Kinetic energy operator in Dirac's relativistic quantum theory

In non-relativistic quantum theory $\hat{K}=\hat{p}^2/2m$, What is the Kinetic energy operator in Dirac's relativistic quantum theory?

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Dirac's equation is a relativistic equation so it is more natural to talk about the total relativistic kinetic energy, including the $E=m_0 c^2$ latent energy.
With this understanding, the question is equivalent to the question what is the Hamiltonian for a free Dirac particle. Because Dirac's equation says $$(p^\mu \gamma_\mu - m)\Psi = 0,$$ we may separate the temporal part $\mu=0$ and the spatial part, and we get $$(p^0 \gamma_0 - p^i \gamma^i - m) \Psi = 0$$ Multiply it by $\gamma_0$ from the left side to get $$p^0 \Psi = ( p^i \gamma_0\gamma^i +m\gamma_0)\Psi$$ and the whole parenthesis on the right hand side that acts on $\Psi$ is the operator of the total relativistic kinetic energy.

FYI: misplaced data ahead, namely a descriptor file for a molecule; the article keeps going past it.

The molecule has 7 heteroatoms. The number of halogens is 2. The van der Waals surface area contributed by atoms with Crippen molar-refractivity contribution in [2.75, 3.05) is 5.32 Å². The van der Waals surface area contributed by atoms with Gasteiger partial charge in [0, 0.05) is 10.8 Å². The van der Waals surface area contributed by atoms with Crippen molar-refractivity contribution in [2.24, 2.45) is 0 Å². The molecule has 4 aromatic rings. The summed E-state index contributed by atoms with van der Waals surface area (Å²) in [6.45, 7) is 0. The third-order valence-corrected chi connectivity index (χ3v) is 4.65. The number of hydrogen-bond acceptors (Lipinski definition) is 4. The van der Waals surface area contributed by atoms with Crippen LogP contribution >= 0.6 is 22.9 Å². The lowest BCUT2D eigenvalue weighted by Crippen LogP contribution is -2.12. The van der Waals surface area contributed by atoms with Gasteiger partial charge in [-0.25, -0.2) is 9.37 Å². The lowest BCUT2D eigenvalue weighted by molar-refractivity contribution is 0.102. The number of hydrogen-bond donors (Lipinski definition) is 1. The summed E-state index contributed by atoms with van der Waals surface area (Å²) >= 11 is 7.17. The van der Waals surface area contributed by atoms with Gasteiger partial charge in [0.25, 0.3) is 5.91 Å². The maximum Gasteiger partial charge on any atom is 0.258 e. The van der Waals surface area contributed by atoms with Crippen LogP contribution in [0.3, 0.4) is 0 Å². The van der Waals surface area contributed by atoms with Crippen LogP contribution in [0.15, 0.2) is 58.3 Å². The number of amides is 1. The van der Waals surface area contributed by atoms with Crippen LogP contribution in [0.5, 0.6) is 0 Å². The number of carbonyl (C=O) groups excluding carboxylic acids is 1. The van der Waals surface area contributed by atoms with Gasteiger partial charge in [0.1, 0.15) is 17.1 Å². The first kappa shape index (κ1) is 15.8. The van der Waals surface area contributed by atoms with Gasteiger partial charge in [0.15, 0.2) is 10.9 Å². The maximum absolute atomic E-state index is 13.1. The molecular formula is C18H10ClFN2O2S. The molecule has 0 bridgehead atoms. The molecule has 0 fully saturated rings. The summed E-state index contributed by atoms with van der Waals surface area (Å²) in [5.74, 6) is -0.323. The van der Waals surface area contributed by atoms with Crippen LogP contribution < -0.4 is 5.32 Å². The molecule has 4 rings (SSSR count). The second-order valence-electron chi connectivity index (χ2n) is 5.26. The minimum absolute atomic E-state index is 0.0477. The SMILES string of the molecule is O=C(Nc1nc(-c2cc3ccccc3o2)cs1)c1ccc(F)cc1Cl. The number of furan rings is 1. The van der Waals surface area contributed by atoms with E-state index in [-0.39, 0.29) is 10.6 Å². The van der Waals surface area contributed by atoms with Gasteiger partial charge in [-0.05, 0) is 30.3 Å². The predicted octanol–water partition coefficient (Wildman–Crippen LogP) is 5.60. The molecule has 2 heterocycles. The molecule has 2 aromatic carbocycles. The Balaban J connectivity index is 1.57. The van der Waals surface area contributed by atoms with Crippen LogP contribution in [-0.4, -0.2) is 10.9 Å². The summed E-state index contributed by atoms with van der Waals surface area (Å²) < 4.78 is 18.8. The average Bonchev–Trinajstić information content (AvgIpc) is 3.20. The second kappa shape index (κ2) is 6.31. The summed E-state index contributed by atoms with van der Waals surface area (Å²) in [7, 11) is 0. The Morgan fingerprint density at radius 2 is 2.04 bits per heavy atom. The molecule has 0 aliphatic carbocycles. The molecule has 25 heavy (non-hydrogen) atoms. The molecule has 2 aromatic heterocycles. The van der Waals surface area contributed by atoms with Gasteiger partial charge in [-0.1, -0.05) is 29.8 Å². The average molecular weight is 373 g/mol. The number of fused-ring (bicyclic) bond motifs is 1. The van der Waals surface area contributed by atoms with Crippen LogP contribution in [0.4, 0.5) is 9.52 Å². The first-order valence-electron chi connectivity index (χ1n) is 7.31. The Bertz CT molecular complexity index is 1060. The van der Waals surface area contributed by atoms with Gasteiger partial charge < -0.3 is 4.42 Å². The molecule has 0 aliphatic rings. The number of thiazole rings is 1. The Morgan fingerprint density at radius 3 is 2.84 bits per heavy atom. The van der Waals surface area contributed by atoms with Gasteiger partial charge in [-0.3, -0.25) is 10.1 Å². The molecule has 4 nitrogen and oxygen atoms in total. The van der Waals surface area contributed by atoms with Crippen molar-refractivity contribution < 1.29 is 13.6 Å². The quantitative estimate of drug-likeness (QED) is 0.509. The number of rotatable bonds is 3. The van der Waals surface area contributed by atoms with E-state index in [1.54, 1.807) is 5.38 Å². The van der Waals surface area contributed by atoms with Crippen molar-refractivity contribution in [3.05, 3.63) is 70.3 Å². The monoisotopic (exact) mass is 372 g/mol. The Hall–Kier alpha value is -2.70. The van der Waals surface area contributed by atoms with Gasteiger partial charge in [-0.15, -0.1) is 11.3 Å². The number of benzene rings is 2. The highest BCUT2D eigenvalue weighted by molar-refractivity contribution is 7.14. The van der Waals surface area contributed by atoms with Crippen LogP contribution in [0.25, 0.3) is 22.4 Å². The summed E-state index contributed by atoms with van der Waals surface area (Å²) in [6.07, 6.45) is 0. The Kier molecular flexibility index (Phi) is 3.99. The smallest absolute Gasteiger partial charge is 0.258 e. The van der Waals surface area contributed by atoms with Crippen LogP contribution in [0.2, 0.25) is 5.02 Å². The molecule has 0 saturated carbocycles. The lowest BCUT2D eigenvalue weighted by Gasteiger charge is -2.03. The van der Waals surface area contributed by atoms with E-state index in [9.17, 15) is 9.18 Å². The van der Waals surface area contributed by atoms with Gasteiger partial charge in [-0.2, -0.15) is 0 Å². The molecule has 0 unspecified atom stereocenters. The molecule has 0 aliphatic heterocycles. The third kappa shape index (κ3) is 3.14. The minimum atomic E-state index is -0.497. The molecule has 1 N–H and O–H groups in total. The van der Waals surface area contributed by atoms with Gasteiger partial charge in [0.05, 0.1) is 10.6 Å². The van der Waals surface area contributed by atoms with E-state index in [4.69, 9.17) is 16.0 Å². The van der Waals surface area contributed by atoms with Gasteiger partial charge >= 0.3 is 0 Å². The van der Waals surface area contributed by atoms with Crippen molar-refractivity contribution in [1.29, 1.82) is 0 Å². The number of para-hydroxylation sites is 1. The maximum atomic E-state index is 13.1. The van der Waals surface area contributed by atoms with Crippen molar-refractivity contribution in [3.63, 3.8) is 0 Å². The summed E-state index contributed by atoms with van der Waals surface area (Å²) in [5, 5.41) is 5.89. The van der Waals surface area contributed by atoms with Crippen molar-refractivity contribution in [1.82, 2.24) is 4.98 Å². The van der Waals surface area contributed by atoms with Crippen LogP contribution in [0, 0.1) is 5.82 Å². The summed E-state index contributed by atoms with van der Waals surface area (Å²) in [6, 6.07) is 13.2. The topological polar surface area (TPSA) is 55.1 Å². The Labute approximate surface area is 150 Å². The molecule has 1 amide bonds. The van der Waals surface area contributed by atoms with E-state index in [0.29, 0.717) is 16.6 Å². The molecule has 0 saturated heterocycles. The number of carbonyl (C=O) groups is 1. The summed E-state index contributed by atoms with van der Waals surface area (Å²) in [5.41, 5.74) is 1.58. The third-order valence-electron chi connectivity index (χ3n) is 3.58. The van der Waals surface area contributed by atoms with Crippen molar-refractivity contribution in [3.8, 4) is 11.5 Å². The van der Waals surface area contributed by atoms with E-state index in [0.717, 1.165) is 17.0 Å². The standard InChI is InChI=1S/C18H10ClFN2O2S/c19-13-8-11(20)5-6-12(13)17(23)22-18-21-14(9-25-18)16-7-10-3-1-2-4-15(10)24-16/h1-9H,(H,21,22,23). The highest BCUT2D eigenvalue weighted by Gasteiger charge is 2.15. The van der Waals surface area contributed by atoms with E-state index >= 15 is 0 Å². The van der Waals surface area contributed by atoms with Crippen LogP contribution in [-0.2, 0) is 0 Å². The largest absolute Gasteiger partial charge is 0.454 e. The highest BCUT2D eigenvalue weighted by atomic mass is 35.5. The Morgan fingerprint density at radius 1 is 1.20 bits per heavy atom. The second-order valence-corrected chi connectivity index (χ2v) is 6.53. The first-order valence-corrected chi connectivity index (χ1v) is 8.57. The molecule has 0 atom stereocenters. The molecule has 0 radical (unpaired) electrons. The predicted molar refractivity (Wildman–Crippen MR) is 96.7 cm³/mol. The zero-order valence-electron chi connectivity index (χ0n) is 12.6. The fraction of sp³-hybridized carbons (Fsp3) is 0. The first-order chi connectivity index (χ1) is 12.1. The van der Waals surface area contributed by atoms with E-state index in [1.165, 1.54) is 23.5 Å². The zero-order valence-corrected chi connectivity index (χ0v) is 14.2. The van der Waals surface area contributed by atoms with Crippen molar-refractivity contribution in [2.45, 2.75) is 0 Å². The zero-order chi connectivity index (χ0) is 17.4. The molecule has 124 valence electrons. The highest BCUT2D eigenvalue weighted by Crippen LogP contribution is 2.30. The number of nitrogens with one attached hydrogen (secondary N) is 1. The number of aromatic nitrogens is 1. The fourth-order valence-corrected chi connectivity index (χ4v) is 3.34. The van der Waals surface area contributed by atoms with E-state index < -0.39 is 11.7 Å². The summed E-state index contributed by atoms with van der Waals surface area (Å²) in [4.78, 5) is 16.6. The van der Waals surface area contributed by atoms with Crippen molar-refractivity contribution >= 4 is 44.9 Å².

Thanks Luboš, and how one should subtract $m_0 c^2$ ? – richard Jul 29 '14 at 16:15
If you subtract $m_0 c^2$ from the operator i.e. if you add $(-m)$ – I used units with $c=\hbar=1$ everywhere - it just means that $m\gamma_0$ will change to $m(\gamma_0-1)$. Subtraction is subtract, just minus what you subtract. Note that when you do this subtraction, slow electrons will indeed have a very small "non-relativistic" kinetic energy because the corresponding $\Psi$ is "almost" annihilated by the $\gamma_0-1$ operator. – Luboš Motl Jul 29 '14 at 16:18